Zientzilaria

Covering the bioinformatics niche and much more

Obtaining Overrepresented Motifs in DNA Sequences, Part 5

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Now that we have the script to generate the word quorums working (and working fast!) we need then to calculate the a p value for each motif based on the fore and background quorums. A p value cut-off will determine the statistically significant words, or overrepresented. These overrepresented words then can be analysed in more details (that we won’t see here) and for instance determine new or already known transcription factor binding sites. A well established statistical method to determine such overrepresented words is the Hypergeometric Distribution (HD for short).

HD measures “success” and “failures” for values that do not fit in the binomial distribution, and depend on the measurements without replacement. Basically, HD’s equation has a a series of binomial coefficients/combinations HD equation where N is the population size, m is foreground cluster size, k is the motif quorum in the background gene set and x is the word quorum in the foreground set. Note that the above equation is for the cumulative HD, where a sum of probabilities is calculated. All the combinations in the above equation have to be expanded to factorials that depending on the value to be calculated are very computer intensive and sometimes don’t fit in the memory (either a float or integer).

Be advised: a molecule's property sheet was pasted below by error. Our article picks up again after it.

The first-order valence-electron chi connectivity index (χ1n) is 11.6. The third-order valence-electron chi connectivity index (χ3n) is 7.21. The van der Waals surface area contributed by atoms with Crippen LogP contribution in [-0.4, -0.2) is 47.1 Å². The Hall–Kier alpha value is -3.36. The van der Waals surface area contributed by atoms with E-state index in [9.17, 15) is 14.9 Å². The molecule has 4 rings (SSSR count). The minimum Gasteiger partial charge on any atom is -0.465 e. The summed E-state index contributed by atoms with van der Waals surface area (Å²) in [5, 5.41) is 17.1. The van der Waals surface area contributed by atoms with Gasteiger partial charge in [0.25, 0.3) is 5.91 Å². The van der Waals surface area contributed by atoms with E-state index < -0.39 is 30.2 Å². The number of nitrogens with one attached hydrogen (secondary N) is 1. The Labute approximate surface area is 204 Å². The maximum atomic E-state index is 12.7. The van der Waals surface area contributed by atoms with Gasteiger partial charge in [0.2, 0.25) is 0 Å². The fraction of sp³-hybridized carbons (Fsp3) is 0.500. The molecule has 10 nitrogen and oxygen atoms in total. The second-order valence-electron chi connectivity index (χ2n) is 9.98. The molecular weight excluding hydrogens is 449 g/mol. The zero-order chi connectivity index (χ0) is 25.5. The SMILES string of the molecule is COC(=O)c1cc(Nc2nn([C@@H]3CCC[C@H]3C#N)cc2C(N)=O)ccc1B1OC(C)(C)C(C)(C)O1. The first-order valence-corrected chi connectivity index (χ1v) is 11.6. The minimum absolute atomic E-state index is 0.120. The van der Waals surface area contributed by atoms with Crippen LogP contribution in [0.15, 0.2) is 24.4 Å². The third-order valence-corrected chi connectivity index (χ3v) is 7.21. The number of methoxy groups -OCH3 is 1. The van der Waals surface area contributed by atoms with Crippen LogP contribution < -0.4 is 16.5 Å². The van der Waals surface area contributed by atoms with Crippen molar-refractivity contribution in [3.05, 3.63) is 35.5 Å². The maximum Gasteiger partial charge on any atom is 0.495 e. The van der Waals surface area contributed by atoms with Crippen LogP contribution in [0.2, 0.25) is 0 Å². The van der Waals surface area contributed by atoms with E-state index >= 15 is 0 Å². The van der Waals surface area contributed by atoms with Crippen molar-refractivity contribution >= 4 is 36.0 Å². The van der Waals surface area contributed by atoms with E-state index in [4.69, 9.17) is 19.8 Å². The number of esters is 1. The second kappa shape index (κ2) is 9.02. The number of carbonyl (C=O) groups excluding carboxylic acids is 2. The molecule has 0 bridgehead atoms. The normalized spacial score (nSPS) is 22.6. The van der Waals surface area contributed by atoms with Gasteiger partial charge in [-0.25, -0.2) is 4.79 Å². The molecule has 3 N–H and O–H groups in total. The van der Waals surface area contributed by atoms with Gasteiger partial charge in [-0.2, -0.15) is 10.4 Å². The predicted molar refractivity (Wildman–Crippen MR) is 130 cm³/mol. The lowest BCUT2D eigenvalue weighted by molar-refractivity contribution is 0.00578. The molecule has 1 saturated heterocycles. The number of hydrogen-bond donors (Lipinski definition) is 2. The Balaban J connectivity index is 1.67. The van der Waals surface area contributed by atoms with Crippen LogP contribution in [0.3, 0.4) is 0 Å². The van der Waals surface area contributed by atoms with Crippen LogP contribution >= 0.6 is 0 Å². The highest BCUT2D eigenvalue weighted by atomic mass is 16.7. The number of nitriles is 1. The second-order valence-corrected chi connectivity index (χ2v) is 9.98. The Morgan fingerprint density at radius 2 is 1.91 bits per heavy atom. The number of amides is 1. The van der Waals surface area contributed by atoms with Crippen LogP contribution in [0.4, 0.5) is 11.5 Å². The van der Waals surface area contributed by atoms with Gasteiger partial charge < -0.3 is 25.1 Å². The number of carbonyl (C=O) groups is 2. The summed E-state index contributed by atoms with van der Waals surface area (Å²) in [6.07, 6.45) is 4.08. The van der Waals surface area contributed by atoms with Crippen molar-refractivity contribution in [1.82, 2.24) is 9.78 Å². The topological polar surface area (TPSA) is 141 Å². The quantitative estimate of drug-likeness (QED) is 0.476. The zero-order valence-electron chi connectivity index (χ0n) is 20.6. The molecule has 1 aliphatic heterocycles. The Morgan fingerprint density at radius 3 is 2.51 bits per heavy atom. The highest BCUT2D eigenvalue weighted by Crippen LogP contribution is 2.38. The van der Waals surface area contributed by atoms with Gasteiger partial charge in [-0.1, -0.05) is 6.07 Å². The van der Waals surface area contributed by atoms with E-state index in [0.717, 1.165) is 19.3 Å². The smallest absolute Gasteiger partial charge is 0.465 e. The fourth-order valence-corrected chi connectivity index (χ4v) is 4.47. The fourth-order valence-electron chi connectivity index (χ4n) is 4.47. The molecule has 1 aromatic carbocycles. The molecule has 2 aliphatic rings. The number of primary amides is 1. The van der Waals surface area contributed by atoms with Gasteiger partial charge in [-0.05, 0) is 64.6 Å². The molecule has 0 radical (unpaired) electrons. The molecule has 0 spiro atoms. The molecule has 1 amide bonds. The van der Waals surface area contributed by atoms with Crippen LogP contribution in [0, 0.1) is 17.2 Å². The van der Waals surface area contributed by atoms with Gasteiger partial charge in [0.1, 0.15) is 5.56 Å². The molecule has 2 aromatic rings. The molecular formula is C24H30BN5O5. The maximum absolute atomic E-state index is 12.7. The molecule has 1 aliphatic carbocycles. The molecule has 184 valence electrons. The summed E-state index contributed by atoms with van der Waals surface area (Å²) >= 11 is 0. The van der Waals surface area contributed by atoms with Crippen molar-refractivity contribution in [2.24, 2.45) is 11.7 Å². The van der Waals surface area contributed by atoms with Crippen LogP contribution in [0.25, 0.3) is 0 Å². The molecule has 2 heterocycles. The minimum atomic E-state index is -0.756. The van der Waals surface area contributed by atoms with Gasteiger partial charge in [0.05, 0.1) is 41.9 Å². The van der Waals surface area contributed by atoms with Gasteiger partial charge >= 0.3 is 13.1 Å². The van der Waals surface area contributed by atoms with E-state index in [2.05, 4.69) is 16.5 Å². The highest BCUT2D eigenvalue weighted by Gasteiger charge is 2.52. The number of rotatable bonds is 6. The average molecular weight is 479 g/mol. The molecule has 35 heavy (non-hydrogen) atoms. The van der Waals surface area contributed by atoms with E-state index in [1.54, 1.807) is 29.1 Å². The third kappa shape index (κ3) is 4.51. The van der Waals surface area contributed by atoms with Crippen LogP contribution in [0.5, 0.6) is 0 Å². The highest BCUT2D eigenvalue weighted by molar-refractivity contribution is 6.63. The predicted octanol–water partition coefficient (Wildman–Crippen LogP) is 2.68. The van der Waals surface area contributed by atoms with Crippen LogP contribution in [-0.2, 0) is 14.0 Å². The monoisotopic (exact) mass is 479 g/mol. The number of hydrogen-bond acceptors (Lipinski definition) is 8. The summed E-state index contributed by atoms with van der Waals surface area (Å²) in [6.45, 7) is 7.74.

But Python is able to handle very large numbers and the calculation of large factorials is relatively fast. In C++, I had to use a couple of tricks to achieve a good speed in the factorial determination, and specially in the HD calculation that requires multiple factorials and multiplication, division and subtraction of large numbers. I didn’t want to use any mathematical trick such as Stirling’s approximation.

13! in C++ already blows the size of long, so I had to use the MAPM, A Portable Arbitrary Precision Math Library in C. This library is quite fast to calculate the factorial values but when one needs to calculate more than 200,000 factorials the speed is unbearable. So, I decided to pre-calculate a series of factorial values, keeping 10 decimal places as precision and saving in another column their exponential. Then using this table as an input I was able to multiply, divide and subtract the factorials and by employing the first law of exponents do the same operations with their exponential.

This speeds up the process tremendously. In Python, we don’t need any extra third-party library, we just use Python itself, without importing an extra module. A factorial function in Python can be written in one line, but for clarity is better to define it separately. We can try throwing any number at it and see the result.

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 def fac(n):
  value = reduce(lambda i, j : i \* j, range(1, n + 1))
  return value

We already saw reduce and lambda and using these two methods make the factorial function clear and simple. And why are we not using a recursive function? Because Python has a limit recursion depth (1000). Next time we will implement the code that calculates the HD p values.